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Are Selfie-Takers Really Narcissists?

Research into whether the photos are beneficial, or signs of a problem.

Jayme Burrows/Shutterstock
Source: Jayme Burrows/Shutterstock

Perhaps you despair when you think about what social media has come to in the age of the selfie. It seems as if everyone is posing for self-portraits in front of everything from national landmarks to beach parties. Researchers in social psychology are trying to understand why this trend has become so prevalent. A new study uses a well-established social psychology theory to give us some perspective on who’s most likely to post selfies and why.

According to University of Florida’s Eunice Kim and colleagues in a September 2016 paper, there are 93 million selfie postings every day, but there are few studies allowing for the prediction of selfie posting. They observe that narcissism is the personality trait most frequently associated with it, but that this isn’t necessarily a predictor. Not everyone high in narcissism posts selfies on a regular basis.

Instead of focusing on personality alone, the University of Florida researchers based their work on University of Massachusetts social psychologist Icek Aizen’s “Theory of Planned Behavior” (TPB) which links attitudes with behaviors. TPB is based on a large body of work conducted over the past 30 years by Aizen and others to provide clarity on the somewhat murky link between what people believe and what they actually do. You may believe it’s important to recycle the paper in your home, but when it comes to separating paper from pizza, you don’t always act on that belief.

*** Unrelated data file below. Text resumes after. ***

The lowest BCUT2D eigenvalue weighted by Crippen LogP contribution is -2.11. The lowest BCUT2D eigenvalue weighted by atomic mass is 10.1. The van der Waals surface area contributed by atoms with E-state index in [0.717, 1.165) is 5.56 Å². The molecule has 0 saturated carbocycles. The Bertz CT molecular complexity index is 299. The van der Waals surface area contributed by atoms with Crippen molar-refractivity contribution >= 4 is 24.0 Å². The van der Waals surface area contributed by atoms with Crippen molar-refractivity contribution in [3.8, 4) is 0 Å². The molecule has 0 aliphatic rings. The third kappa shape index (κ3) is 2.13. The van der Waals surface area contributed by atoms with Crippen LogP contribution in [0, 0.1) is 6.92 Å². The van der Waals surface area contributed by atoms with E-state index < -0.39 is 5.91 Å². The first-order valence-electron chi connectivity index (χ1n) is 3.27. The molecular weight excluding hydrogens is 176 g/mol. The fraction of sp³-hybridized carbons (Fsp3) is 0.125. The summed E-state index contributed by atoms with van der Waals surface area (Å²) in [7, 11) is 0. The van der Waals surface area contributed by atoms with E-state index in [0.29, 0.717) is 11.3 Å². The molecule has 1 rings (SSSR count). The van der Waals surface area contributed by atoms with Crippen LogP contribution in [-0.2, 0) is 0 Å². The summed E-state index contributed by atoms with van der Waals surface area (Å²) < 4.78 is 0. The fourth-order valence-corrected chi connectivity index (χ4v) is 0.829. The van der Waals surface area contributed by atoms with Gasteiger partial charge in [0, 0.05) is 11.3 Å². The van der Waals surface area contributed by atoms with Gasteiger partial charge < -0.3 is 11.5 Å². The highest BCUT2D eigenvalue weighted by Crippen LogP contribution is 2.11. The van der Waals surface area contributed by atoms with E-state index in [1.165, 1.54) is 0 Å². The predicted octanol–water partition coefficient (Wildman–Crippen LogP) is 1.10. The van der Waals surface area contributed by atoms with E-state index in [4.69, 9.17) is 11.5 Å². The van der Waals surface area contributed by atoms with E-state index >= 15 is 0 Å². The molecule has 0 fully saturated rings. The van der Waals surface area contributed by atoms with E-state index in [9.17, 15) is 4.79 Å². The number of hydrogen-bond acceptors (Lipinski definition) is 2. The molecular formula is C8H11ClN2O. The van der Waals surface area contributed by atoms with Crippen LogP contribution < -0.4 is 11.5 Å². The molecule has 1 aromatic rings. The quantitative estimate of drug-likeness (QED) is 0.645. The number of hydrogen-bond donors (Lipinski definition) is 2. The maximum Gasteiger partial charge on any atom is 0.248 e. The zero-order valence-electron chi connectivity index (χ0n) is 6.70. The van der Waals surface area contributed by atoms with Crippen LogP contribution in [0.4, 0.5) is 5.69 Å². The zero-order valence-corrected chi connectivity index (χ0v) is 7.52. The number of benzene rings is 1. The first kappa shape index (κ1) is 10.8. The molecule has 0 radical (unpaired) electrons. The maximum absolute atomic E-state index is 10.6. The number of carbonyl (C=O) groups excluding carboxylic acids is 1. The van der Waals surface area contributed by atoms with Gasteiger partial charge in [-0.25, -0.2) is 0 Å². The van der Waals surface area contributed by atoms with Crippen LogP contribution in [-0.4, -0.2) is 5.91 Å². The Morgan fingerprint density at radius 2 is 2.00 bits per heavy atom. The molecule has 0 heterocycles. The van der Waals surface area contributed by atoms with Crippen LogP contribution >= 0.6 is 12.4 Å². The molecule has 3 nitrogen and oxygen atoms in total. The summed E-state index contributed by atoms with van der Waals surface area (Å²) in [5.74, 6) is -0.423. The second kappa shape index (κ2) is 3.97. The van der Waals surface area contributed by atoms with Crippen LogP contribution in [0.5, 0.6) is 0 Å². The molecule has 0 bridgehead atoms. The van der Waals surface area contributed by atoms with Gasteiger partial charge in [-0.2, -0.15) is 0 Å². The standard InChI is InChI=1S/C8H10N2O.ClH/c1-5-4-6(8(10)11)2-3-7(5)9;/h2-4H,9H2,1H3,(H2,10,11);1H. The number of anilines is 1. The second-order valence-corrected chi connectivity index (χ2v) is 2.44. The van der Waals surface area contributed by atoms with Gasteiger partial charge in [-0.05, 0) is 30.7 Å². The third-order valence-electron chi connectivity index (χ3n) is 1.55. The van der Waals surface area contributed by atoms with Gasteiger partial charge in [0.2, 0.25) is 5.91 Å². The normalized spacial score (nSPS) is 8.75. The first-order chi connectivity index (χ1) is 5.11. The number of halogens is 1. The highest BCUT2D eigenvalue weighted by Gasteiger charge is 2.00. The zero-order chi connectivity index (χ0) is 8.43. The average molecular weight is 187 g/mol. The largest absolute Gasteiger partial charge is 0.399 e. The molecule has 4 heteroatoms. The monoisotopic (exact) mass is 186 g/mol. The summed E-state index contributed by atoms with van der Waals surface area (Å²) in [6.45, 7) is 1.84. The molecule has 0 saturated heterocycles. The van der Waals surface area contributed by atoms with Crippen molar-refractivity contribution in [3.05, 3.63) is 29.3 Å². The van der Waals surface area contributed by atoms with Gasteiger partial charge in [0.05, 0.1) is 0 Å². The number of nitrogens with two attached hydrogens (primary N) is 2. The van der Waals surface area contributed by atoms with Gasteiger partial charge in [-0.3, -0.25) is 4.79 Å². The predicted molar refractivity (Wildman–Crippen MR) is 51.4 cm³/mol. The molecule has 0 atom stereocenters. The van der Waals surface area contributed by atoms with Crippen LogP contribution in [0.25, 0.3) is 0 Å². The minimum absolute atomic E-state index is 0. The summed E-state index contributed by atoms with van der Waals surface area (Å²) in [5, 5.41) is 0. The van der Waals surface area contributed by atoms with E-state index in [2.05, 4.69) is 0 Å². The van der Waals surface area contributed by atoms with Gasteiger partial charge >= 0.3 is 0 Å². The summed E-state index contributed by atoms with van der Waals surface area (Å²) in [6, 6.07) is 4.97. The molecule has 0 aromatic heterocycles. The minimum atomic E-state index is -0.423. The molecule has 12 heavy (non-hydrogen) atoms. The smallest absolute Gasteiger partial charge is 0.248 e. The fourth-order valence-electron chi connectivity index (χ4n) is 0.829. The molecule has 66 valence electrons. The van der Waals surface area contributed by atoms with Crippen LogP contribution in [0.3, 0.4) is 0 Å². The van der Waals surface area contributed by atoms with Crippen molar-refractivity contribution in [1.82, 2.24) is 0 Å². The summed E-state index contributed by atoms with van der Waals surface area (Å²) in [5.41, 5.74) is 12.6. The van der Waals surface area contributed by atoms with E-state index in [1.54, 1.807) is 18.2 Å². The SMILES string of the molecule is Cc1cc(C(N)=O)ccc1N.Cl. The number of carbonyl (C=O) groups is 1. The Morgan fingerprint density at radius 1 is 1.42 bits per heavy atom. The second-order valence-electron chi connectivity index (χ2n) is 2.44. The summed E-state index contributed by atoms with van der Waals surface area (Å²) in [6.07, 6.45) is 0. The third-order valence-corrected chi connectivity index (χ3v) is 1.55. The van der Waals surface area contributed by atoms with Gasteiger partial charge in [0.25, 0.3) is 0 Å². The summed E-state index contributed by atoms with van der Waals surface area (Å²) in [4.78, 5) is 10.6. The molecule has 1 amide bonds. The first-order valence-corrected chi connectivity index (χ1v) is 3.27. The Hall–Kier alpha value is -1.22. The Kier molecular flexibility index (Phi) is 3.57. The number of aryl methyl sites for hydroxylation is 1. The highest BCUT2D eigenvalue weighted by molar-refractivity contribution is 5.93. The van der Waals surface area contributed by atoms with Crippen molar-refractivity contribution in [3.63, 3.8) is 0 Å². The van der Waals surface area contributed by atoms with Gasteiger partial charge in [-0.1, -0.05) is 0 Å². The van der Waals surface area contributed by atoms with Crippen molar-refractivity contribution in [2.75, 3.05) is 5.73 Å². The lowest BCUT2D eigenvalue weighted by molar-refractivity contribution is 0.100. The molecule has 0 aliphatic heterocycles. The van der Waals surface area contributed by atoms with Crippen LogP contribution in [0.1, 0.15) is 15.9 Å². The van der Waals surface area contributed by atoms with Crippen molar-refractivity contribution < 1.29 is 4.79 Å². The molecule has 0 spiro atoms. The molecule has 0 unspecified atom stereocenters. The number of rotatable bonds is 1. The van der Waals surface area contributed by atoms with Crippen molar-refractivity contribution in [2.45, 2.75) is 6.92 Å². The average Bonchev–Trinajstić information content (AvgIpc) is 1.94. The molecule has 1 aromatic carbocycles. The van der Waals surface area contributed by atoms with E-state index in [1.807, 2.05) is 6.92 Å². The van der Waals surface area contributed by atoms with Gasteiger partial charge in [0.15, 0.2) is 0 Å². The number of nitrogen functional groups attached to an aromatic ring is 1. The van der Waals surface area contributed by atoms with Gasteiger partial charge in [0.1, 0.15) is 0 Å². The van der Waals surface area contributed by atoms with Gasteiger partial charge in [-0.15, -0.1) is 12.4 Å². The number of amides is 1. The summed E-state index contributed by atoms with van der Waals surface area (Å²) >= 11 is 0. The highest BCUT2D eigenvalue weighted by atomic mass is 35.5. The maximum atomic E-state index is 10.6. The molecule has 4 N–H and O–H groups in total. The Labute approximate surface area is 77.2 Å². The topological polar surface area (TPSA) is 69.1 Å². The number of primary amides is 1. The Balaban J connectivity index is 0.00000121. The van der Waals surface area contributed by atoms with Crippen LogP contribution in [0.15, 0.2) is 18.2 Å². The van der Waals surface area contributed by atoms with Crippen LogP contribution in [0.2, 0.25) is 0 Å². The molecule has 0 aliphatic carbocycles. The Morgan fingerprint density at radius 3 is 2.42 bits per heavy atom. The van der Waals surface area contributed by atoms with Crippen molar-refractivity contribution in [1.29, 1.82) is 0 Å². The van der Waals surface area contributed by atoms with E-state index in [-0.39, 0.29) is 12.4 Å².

According to TPB, attitudes are only one factor needed to predict behavior. You have to believe that the behavior is one that others engage in (a subjective norm), and that you’re capable of enacting that behavior (perceived behavioral control). These three components will, in turn, predict your intention to behave in a way that is consistent with your attitude. Only when you have that intention will you actually carry out the behavior.